The Boys and Girls Club teamed up with a group of engineers from Raytheon Thursday night to put young girls' science skills to the test and encourage their involvement in science fields.
About 70 girls worked in teams to build a shock-absorbing system out of index cards, tape, and straws, for two marshmallow astronauts affectionately named after Sally Ride and Mae Jemison, the first American woman and African-American woman to travel in space.
The project was for Girl Day, a program sponsored by Raytheon that is part of national Engineers Week aimed at getting young people engaged in STEM (science, technology, engineering, and math) learning.
Although women make up about half of the work force, their representation in science and technology fields is only about 14 percent, according to statistics from the National Science Foundation.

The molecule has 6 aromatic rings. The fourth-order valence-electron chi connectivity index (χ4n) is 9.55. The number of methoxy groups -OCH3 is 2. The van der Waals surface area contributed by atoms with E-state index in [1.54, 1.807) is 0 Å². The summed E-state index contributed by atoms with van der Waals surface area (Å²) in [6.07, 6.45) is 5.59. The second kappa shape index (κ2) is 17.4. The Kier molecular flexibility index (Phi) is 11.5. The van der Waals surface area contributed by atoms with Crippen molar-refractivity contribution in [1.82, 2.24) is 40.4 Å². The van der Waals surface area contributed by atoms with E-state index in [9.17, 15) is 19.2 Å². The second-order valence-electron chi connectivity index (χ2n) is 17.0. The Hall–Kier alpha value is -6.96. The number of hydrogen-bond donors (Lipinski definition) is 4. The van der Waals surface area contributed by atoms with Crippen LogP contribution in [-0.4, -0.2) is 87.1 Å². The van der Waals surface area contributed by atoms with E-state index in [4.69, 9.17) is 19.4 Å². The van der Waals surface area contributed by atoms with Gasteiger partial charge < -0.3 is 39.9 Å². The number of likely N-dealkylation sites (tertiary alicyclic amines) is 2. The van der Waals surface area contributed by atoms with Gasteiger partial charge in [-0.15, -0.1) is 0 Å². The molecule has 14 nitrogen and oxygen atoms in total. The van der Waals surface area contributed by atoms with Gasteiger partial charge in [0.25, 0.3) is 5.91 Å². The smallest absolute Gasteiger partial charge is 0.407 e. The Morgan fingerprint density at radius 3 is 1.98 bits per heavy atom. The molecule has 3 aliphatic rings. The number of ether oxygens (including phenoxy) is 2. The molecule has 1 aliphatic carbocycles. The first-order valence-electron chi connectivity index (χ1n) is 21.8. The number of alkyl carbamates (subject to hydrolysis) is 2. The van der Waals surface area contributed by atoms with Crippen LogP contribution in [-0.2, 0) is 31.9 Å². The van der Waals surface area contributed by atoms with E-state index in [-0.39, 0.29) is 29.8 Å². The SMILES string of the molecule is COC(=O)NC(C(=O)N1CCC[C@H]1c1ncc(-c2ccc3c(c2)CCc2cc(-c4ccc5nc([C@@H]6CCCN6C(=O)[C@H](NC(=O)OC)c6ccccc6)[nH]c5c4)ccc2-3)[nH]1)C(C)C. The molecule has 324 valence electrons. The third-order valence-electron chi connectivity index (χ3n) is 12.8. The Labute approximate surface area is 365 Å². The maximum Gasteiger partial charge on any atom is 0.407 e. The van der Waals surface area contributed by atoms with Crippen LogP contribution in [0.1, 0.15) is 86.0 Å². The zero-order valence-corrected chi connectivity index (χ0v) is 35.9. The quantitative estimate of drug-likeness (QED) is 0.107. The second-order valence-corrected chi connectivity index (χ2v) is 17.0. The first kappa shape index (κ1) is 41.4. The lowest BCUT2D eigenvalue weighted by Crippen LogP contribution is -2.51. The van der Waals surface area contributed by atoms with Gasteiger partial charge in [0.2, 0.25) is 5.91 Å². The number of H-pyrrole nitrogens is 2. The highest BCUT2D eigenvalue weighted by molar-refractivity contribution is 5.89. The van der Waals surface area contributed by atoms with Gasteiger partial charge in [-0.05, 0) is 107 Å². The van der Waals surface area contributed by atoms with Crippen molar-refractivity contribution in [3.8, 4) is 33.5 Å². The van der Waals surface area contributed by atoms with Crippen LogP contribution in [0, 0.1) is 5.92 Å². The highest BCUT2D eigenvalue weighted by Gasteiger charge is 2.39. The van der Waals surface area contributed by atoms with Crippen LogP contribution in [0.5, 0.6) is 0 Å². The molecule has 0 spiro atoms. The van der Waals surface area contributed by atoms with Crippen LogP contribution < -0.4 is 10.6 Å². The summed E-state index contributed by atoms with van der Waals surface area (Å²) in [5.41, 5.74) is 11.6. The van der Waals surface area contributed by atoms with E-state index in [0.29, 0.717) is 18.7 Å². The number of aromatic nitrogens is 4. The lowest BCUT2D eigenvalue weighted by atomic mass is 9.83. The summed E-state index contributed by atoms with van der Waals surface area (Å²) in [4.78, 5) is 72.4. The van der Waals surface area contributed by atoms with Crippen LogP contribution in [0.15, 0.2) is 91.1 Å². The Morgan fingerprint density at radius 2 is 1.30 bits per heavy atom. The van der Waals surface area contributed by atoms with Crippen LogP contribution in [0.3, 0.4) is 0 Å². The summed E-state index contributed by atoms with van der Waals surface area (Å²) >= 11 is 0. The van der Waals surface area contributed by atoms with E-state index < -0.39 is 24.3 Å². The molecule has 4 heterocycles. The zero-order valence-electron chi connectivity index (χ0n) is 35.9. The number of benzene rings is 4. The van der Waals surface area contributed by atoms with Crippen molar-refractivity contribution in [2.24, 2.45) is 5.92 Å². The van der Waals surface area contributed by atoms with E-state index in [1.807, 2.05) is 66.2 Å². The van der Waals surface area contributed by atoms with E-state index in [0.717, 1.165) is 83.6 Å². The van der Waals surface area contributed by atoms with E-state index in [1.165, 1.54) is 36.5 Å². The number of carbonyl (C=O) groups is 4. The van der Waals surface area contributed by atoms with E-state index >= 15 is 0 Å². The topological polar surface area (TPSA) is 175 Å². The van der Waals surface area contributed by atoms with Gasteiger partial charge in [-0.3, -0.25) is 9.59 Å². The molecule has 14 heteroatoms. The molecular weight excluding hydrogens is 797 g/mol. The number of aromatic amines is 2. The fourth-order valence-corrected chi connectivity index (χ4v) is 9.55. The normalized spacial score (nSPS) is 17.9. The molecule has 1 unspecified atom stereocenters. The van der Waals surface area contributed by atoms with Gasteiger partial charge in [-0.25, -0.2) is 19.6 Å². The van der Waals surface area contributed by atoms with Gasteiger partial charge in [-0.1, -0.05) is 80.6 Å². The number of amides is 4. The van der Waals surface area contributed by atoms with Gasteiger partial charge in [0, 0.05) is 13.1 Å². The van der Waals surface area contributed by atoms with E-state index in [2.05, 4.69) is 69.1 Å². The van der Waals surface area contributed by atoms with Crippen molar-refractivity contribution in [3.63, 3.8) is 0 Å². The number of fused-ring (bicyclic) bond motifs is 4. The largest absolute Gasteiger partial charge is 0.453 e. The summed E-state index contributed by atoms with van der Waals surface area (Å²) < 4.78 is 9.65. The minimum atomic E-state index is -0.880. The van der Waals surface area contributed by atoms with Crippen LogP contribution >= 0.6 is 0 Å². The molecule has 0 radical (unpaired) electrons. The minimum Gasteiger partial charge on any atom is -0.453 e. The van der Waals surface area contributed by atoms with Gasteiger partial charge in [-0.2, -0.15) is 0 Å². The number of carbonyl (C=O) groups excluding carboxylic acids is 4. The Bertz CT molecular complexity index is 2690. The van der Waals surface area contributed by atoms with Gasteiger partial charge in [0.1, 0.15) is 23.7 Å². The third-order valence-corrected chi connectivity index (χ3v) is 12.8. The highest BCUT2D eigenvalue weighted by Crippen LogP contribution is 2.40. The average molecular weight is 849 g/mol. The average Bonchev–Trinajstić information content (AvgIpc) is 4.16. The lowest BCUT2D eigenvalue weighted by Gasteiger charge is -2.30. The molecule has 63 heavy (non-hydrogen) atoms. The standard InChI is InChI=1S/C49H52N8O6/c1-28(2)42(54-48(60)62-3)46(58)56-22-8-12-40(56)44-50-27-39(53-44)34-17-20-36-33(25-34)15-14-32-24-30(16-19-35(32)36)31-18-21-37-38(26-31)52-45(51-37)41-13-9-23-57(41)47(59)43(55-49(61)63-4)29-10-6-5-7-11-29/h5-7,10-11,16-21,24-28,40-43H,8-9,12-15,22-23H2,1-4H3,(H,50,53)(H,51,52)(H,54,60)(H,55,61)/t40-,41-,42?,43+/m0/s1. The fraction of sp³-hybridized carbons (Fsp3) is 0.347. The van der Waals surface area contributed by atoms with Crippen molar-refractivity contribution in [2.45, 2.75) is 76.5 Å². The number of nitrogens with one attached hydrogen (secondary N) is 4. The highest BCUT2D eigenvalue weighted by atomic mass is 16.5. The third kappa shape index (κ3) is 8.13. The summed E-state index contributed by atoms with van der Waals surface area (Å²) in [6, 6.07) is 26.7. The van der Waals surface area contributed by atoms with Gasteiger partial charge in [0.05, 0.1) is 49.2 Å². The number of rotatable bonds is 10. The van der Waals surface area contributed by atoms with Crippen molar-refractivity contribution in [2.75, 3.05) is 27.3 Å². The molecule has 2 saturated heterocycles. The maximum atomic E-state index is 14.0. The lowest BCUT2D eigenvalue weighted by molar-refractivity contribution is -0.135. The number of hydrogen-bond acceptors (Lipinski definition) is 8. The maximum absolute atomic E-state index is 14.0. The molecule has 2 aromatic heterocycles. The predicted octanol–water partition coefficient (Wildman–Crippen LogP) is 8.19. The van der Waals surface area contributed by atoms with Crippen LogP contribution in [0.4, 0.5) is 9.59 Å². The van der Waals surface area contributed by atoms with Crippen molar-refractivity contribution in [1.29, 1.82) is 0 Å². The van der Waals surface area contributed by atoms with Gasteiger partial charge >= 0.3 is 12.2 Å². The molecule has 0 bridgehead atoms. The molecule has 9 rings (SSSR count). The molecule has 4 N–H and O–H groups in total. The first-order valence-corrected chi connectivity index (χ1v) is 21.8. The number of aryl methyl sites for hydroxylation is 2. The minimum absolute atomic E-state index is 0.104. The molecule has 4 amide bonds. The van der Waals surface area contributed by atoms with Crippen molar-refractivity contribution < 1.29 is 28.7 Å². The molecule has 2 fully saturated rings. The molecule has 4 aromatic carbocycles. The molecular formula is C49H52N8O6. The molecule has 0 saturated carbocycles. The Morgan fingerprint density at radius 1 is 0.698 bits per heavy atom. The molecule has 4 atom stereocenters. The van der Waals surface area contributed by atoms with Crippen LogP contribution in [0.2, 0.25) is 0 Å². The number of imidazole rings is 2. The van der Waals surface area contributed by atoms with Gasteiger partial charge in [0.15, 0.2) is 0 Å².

Engineers from Raytheon's Andover and Tewksbury offices volunteered on Thursday for Girl Day. Most said they did it because they want girls to have the same opportunities in STEM learning that they did.
"I wanted to feel like I did something meaningful for Engineers Week," said Stephanie Gonzalez, who works in circuit card assembly at Raytheon. "This felt better than just doing trivia or something. This way I can reach out and influence young girls to get interested in engineering."